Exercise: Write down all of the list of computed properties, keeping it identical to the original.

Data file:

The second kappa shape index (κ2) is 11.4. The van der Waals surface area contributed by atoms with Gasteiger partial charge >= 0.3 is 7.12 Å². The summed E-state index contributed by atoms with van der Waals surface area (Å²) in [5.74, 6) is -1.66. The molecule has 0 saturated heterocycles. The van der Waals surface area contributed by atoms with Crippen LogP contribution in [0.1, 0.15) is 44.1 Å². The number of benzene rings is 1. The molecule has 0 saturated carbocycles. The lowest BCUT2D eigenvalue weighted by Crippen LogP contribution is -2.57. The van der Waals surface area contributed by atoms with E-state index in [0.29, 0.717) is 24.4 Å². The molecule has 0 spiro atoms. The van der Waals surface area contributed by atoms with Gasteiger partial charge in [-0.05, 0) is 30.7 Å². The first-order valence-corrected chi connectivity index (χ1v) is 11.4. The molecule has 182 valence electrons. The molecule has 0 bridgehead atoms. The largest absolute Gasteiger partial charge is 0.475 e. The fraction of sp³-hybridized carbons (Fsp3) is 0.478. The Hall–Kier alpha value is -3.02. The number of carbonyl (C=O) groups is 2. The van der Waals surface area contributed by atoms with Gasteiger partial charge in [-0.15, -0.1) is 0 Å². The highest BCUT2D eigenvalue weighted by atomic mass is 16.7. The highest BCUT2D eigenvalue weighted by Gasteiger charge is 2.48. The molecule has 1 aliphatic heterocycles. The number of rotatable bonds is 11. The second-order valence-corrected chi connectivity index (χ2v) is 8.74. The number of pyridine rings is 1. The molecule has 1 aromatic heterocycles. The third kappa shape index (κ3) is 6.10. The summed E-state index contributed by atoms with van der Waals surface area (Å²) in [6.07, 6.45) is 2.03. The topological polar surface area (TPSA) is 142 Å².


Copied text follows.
The second kappa shape index (κ2) is 11.4. The van der Waals surface area contributed by atoms with Gasteiger partial charge >= 0.3 is 7.12 Å². The summed E-state index contributed by atoms with van der Waals surface area (Å²) in [5.74, 6) is -1.66. The molecule has 0 saturated heterocycles. The van der Waals surface area contributed by atoms with Crippen LogP contribution in [0.1, 0.15) is 44.1 Å². The number of benzene rings is 1. The molecule has 0 saturated carbocycles. The lowest BCUT2D eigenvalue weighted by Crippen LogP contribution is -2.57. The van der Waals surface area contributed by atoms with E-state index in [0.29, 0.717) is 24.4 Å². The molecule has 0 spiro atoms. The van der Waals surface area contributed by atoms with Gasteiger partial charge in [-0.05, 0) is 30.7 Å². The first-order valence-corrected chi connectivity index (χ1v) is 11.4. The molecule has 182 valence electrons. The molecule has 0 bridgehead atoms. The largest absolute Gasteiger partial charge is 0.475 e. The fraction of sp³-hybridized carbons (Fsp3) is 0.478. The Hall–Kier alpha value is -3.02. The number of carbonyl (C=O) groups is 2. The van der Waals surface area contributed by atoms with Gasteiger partial charge in [-0.15, -0.1) is 0 Å². The highest BCUT2D eigenvalue weighted by atomic mass is 16.7. The highest BCUT2D eigenvalue weighted by Gasteiger charge is 2.48. The molecule has 1 aliphatic heterocycles. The number of rotatable bonds is 11. The second-order valence-corrected chi connectivity index (χ2v) is 8.74. The number of pyridine rings is 1. The molecule has 1 aromatic heterocycles. The third kappa shape index (κ3) is 6.10. The summed E-state index contributed by atoms with van der Waals surface area (Å²) in [6.07, 6.45) is 2.03. The topological polar surface area (TPSA) is 142 Å².